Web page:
The Forgiveness Thing
This morning, I was listening to Stephen A. Smith on FOX Sports Radio (XM Channel 142) discuss Texas Rangers’ manager Ron Washington’s “admission after the fact” that he took cocaine last year. He was caught last season in a random drug test. After talking with Rangers’ management, Washington offered his resignation. Management didn’t accept it, believing that the issue was over and that Washington was sorry for his mistake.
Smith opined that even though Washington admitted he erred and apologized, Washington still should have been fired. The fiery opinion maker (1050 ESPN Radio hasn’t been the same since Smith left) said that Washington’s actions in taking the drugs in the first place should have been cause for his release.
At one time, I would whole-heartedly agree with Stephen A. Washington is the manager of a major league baseball team and needs to be held to a higher standard.
But Rangers’ management spoke with Washington, he admitted he was wrong, and the team forgave him. It is such a rare occurrence in sports where a poor act of judgment was caught, admitted to bythe wrongdoer, and forgiveness was granted. I think that the Rangers should be given credit for showing the world the mercy that comes from forgiveness.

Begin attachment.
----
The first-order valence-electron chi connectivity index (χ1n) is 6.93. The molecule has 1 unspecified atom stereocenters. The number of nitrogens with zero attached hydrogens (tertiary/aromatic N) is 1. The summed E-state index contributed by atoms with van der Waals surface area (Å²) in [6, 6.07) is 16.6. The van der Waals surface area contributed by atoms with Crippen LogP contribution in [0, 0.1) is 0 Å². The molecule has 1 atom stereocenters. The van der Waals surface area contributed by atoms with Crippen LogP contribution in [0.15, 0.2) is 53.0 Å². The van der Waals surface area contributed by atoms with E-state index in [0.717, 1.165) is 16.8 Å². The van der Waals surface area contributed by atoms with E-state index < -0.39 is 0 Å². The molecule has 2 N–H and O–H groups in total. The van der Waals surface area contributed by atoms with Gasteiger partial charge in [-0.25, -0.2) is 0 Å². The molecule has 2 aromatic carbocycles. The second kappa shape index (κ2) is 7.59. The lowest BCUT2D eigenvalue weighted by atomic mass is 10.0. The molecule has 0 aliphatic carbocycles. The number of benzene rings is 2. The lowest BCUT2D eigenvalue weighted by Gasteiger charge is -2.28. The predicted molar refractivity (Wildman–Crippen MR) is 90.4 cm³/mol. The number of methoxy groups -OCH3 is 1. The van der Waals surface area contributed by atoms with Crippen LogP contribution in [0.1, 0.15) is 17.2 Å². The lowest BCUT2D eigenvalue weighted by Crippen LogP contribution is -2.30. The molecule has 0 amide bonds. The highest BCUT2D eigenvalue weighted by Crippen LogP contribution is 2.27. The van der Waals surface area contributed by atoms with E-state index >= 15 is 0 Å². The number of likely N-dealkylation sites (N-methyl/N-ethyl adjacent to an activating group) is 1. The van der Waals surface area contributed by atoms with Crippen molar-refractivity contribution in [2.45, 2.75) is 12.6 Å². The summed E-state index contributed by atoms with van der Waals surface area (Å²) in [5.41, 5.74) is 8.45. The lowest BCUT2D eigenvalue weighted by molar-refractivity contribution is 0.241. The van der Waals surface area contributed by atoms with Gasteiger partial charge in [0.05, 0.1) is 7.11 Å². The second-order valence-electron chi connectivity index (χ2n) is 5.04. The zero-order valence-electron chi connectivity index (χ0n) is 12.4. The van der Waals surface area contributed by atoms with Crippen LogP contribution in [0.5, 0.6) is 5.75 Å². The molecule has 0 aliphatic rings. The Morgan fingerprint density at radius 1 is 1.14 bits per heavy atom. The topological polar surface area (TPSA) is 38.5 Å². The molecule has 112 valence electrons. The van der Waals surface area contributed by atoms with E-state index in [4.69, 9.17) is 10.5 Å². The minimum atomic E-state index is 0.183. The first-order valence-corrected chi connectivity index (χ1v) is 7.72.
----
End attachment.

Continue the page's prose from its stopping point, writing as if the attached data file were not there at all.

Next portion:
In Matthew 18, Jesus is asked by Peter how many times must one forgive his brother when they sin against them, suggesting that 7 times would be a sufficient total. Oh, no! cries Jesus. He says not just seven times, but 70 times 7!
And if that endless total doesn’t throw you, it is imperative that we forgive as our Lord forgives us! That means, with forgiving comes forgetting. And how many of us do that?
The Texas Rangers must get a lot of credit for forgiving Washington his grievous mistake. Oh course, they may have not forgotten Washington’s fleshly stumble and may be really angry with him behind closed doors. Yet, they publicly backed their manager, saying that this issue is water under the bridge. Nolan Ryan and the entire organization give all of us a wonderful example of forgiveness in action.
(Reposted from reviovine.com)